Zomato, one of India’s biggest food delivery startups, has major ambitions. It is increasingly expanding its reach in the country to serve dozens of new cities and towns every few weeks.
It is investing heavily in building cloud kitchens to quickly meet demand for certain food items. And it is internally working on “Project Kisan”, something which has not been reported earlier, to procure raw material directly from farmers and fishermen to better control the supply of items to restaurants. It also wants to deliver food by drones in the coming future.
To boost its usage, Zomato is also trying to bring Zomato Gold, a two-year-old subscription program as part of which it allows customers dining in at a restaurant to access a number of discounted deals on food and drinks, to customers who prefer to eat at home, sources familiar with the matter have told TechCrunch in recent weeks.
Zomato Gold is already a hit with a customer. The company expects Gold, which has amassed more than 800,000 customers, to bring in $20 million to $25 million in revenue by end of this year.
But before Zomato goes about extending the program, Zomato Gold’s foundations have come under severe scrutiny from a number of restaurant partners in India who say that the startup’s offering is hurting their bottom line and brand image.
More than 2,000 of the 6,500 partners of Zomato Gold have opted out of the program in recent days. The disruption occurred over the weekend after the National Restaurant Association of India (NRAI), a trade body that represents more than 500,000 restaurants in the country, kick started a #LogOut campaign against Zomato and other dining startups such as Nearbuy, Dineout, EazyDiner, and Magicpin.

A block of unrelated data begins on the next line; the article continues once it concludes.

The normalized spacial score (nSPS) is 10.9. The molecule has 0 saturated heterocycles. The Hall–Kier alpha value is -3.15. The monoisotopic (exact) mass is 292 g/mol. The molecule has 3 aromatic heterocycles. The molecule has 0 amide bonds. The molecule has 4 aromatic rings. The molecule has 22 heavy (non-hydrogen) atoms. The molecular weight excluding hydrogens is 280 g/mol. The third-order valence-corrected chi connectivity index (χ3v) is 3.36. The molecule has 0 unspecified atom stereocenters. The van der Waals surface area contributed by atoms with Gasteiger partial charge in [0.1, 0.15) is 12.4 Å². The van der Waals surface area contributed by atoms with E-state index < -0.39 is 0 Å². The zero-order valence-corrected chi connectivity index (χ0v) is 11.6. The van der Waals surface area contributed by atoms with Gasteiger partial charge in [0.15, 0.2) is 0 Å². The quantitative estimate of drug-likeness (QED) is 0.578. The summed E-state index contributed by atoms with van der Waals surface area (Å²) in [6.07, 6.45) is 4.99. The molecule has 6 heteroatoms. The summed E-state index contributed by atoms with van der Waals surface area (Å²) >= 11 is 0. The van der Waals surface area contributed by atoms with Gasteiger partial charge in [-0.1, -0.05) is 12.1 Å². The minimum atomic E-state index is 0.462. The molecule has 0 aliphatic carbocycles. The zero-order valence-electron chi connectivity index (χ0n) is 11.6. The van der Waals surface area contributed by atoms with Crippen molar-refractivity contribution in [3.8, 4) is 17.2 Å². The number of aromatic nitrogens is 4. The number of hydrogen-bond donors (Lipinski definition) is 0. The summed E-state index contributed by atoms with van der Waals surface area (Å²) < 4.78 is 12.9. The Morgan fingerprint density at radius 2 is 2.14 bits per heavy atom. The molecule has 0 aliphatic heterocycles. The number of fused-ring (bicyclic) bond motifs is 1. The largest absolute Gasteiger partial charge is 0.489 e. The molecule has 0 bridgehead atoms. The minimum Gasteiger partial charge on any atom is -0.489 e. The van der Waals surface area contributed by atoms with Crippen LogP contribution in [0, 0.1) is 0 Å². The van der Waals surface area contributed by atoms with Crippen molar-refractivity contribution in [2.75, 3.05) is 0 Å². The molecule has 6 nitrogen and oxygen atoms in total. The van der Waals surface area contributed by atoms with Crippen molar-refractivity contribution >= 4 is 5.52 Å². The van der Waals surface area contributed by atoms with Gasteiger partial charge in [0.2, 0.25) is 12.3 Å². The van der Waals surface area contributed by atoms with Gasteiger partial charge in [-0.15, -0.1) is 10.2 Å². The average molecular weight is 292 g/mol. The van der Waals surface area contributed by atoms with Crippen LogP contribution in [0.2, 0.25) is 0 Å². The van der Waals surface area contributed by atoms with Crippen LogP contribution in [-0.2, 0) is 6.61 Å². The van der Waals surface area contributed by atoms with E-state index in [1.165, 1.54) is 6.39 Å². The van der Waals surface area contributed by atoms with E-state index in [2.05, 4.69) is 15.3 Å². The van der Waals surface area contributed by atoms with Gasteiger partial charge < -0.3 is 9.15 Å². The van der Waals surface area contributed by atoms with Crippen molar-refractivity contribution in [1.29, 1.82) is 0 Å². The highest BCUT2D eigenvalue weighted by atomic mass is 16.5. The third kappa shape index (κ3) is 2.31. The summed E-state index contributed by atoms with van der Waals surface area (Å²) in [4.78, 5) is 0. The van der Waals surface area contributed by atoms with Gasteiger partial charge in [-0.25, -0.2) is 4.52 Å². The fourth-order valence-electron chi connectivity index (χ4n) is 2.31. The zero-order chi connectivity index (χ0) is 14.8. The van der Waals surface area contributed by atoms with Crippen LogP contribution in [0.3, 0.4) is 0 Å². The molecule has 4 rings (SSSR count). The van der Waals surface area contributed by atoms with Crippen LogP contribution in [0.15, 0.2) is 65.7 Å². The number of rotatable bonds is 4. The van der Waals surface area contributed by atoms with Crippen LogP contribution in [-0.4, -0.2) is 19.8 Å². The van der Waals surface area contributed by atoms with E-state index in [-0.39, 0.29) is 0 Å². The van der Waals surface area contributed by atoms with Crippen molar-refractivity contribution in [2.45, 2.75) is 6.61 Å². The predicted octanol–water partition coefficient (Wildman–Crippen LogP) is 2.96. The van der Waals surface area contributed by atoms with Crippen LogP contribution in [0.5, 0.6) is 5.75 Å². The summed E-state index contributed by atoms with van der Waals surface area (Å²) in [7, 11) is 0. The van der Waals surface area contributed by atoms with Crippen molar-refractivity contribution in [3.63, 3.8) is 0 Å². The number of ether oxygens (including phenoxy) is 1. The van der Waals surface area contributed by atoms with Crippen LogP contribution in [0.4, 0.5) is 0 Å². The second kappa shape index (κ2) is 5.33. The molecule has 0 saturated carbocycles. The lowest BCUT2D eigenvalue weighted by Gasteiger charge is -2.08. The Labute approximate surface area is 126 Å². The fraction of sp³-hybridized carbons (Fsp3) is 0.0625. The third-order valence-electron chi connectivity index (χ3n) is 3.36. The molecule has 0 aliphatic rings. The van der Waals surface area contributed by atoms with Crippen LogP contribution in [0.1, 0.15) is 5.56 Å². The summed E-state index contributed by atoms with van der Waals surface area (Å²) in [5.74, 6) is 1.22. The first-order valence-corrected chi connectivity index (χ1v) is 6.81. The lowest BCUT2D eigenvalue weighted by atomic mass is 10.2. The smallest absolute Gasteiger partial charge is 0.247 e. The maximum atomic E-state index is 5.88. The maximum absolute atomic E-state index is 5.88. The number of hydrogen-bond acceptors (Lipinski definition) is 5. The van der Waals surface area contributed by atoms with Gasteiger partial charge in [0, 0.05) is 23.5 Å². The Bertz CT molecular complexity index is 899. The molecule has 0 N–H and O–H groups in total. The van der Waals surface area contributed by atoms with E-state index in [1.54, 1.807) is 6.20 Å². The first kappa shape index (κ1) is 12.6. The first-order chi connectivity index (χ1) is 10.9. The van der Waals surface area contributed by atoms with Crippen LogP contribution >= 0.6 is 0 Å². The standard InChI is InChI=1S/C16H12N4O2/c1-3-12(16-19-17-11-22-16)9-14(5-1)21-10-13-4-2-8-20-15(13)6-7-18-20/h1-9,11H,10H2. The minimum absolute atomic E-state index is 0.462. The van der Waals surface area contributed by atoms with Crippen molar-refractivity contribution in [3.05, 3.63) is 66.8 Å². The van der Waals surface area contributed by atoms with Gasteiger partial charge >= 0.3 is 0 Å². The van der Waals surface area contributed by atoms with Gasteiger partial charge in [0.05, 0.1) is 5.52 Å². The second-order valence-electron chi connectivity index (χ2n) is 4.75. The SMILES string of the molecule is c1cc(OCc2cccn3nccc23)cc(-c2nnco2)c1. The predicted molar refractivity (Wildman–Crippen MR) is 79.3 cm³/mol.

Deepinder Goyal, CEO of Zomato, quickly acknowledged the resistance and admitted that the company has made mistakes. “Somewhere, we have made mistakes and things haven’t gone as planned. This is a wake up call that we need to do 100x more for our restaurant partners than we have done before,”
Zomato, which operates in two dozen countries, and other food startups and restaurant partners met earlier this week to reach a conclusion. That also did not go as planned.
“Over the past two days, NRAI has held extensive meetings with all restaurant aggregators and we were bemused to learn that the aggregators were promoting deep discounts to stay competitive amongst each other. While one aggregator gave 1+1 (one drink or food item free on purchase of another drink or food item), the other had to adopt a 50% discount scheme in order to stay relevant,” Rahul Singh, President of the NRAI, said in a statement.
Singh alleged that restaurants have to bear the cost of deep discounts that food aggregators offer on their platforms. “Restaurants do not get any share of the proceeds that aggregators generate from guests as subscription fees,” he added.
Zomato, on its part, assured that it will bring changes to its Gold program by mid-September to introduce measures to prevent over usage by customers. But late Wednesday, NRAI rejected the proposal calling it insufficient and said restaurants will continue to stay off Zomato.
The restaurant association said the problem is deep discounting that Zomato is bandying out through its Gold program and the startup’s proposed changes don’t really address that.
“It’s a tweak in the drug, which doesn’t solve the addiction. Since the launch in November 2017, this program has been shifting goalposts. What started as an exclusive invite only privilege, became a marketplace for bargain hunters, a word admitted by the Zomato founder in recent tweets. This Gold has lost its sheen. We stand united in the cause to obviate the deep discounting phenomenon and will therefore #stayloggedout,” the NRAI said in a statement.
Restaurants have also complained that if they do not accept Zomato Gold program, customers are disappointed and leave bad ratings on the platform, which significantly hurts their sales. Zomato makes most of its revenue from promoting listings on its platform.
A Zomato spokesperson told TechCrunch that the company was committed to making some changes to its program, but declined to comment further.
This post was originally posted at http://feedproxy.google.com/~r/Techcrunch/~3/gGudGykA5UA/.